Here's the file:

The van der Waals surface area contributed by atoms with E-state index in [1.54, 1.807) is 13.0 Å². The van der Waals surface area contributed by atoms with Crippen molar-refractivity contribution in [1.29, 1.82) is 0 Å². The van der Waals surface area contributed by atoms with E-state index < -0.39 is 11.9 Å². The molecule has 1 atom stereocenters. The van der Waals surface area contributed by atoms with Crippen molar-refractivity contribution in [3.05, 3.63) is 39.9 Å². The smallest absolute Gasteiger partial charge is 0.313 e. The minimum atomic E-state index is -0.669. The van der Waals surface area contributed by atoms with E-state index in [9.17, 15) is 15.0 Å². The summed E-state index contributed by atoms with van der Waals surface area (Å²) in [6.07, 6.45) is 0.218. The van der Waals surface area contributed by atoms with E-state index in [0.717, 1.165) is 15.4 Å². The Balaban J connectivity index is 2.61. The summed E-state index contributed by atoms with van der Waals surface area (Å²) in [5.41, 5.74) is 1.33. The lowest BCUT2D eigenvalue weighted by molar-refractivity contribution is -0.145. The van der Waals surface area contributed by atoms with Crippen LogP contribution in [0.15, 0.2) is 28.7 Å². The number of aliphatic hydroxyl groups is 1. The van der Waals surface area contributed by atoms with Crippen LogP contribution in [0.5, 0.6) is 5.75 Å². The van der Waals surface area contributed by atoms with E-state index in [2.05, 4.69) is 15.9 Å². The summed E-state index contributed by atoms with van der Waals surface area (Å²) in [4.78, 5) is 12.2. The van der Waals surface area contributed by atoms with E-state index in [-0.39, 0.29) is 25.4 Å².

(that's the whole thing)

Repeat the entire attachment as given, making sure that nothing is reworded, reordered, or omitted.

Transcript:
The van der Waals surface area contributed by atoms with E-state index in [1.54, 1.807) is 13.0 Å². The van der Waals surface area contributed by atoms with Crippen molar-refractivity contribution in [1.29, 1.82) is 0 Å². The van der Waals surface area contributed by atoms with E-state index < -0.39 is 11.9 Å². The molecule has 1 atom stereocenters. The van der Waals surface area contributed by atoms with Crippen molar-refractivity contribution in [3.05, 3.63) is 39.9 Å². The smallest absolute Gasteiger partial charge is 0.313 e. The minimum atomic E-state index is -0.669. The van der Waals surface area contributed by atoms with E-state index in [9.17, 15) is 15.0 Å². The summed E-state index contributed by atoms with van der Waals surface area (Å²) in [6.07, 6.45) is 0.218. The van der Waals surface area contributed by atoms with E-state index in [0.717, 1.165) is 15.4 Å². The Balaban J connectivity index is 2.61. The summed E-state index contributed by atoms with van der Waals surface area (Å²) in [5.41, 5.74) is 1.33. The lowest BCUT2D eigenvalue weighted by molar-refractivity contribution is -0.145. The van der Waals surface area contributed by atoms with Crippen LogP contribution in [0.15, 0.2) is 28.7 Å². The number of aliphatic hydroxyl groups is 1. The van der Waals surface area contributed by atoms with Crippen LogP contribution in [0.5, 0.6) is 5.75 Å². The van der Waals surface area contributed by atoms with E-state index in [2.05, 4.69) is 15.9 Å². The summed E-state index contributed by atoms with van der Waals surface area (Å²) in [4.78, 5) is 12.2. The van der Waals surface area contributed by atoms with E-state index in [-0.39, 0.29) is 25.4 Å².